ting the right of way."
Misleading statements have been pub
lished to the effect that the negotiations
have been for a right of way . for the
English and United States consuls for
signature, showing that the vessel was
bound for CanadaV Officers and crew of
the Nippon- Yusen-Kalsha liners were
pressed Into service and have been re
tired on full pay, having been replaced
by Japanese naval officers and crews.
BVSSXAST toss 11 SHIPS.
Details of Explosion of Marias Maes
and I.oss of Xlfs.
(Hparat Special Service.)
Tien Tsln, Feb. 20. It has been obtained
In Nlu Chwang today from an officer who
survived the explosion on the, Yencsl
details of the accident which destroyed
the ship. . . ;' '"V
The , Yenesl was engaged In laying
400 mines. Three hundred and ninety
eight already had been planted, but the
three hundred and ninety-ninth, floated
Instead of sinking. Thereupon the
Yenesi drew off and fired her light gun
in an effort. to sink or explode It. While
thus occupied a lookout discovered that
the ship had .drifted, near another mine.
He gave'; the alarm and . Jumped over
board. Immediately afterward , there
was a terrific explosion.- One hundred
and ninety officers and men, including
(Continued on Pftga Two.);
FEBRUARY 20. 1904.
ft ..'i r
, -n- - , Jf JVM A.
A SOURCE OF REAL
IN TEARFUL CONCERT: "Bo-ho-o. Uncle Harvey, -won't
Journal fellows from printing the news before we do?" ;
gayettes the building was flred in a
doeen places and dynamite was also dis
covered. Panic reigned from one end
of the great structure to the other and
the presidential - party barely . escaped
death, but finally made their way to the
palace, :.. ;
The whole police department was put
to work instantly with the result that
the following members of the Honduras
congress were arrested and are in immi
nent danger of never being heard from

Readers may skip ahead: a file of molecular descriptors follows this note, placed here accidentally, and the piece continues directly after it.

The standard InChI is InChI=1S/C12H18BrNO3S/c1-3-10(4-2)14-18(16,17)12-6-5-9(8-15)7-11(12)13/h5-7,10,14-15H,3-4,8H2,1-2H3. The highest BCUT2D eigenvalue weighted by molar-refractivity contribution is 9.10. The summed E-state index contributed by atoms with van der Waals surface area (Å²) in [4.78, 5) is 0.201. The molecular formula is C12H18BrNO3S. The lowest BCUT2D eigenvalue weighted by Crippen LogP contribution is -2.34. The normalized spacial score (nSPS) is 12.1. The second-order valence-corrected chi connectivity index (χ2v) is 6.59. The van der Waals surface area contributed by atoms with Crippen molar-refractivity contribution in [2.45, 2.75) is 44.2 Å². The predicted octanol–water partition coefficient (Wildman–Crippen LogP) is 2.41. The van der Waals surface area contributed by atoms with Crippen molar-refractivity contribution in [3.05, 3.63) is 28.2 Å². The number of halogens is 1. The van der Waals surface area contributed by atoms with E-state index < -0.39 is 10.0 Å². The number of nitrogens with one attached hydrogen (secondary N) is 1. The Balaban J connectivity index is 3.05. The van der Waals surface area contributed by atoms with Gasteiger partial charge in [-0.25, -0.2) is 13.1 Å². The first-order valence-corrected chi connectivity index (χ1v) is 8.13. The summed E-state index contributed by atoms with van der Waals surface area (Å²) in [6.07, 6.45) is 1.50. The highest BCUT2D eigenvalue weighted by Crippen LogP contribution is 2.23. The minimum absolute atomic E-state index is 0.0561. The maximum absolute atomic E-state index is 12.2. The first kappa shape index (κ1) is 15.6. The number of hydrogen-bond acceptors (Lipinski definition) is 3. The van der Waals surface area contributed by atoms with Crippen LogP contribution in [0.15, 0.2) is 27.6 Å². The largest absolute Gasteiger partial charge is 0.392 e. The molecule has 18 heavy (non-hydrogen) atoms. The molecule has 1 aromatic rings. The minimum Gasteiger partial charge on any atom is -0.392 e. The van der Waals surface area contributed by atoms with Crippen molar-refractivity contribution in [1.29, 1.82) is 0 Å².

portage road and not for the canal. This
is not the case. If a right of way is se
cured from the property-owners Jt will
be immediately available for the canal,
and there will be no legal obstacles to
the commencement of work.
If the state acquires a right of way
for the portage road there is, of course,
no question that it could be -turned over
to the government to be used for the
canal. But the state officials who have
the matter In hand are fully advised as
to the legal questions Involved, and for
the time being at least the portage road
has been relegated to the rear. - The
express object of the present negotia
tions is to obtain s right of way for
the canal. ' .'"
(Hao Frinclaco Bnraao of The Journal.)
Snn Francisco, Feb. 20. The transport
service officials here are very much con
fused over apparently contradictory or
ders regarding the loading of the trans
port Buford. One telegram from Wash
ington says the marines will go on board
at San Francisco while another orders
that they be forwarded to and shipped
at Portland. Meantime everything was
made, In readiness and the transport got
ready. It sailed from here for Portland
today to take on board Its forage and
While no reply has yet been directly
received as to what port the marines
now being I formed into battalion at
Washington are to, be shipped from, it
seetps altogether jtrobable that with the
Buford loading In Portland the marines
will be sent overland direct from Wash
ington and placed aboard the transport
In the Oregon city. - While Major Pevol
has not yet ifecelved the direct order
which he sought this is the Judgment
of -.the- officials who hare been ap
proached on the matter. 1 ,
i '$ i .
. i W- .Iff MS T
W"ta SW V'Jil
again: Pollcarpo Bonllla, a eousln of
the president of Honduras; Salvador Ze
laya, a cousin of President Zelaya of
Nicaragua; Marcos Cartas, Miguel Na
vana, Miguel Bustillo. Jesus N. Alarado,
Manuel F. Baronhonda, Ricardo Pineda
and 'Jacinto Rlvas. . - '
From the facts in the hands of the
government officials it is believed thoBe
under arrest had planned a coup d'etat
and that. Pollcarpo Bonllla was to have
been' made president.
Troop Trains Are Active Cossacks Cap
ture Japan ase spies in Korea.
(Journal Special Service.)
Chefoo, Feb. 20. Advices today atate
that the Russian land forces are concen
trating between Mukden in Nlu Chwang,
in Manchuria. : Troop trains are arriving
there with considerable precision, The
Russians at Port Arthur are again in a
boastful mood. v
Port Arthur. Feb. 20. An encounter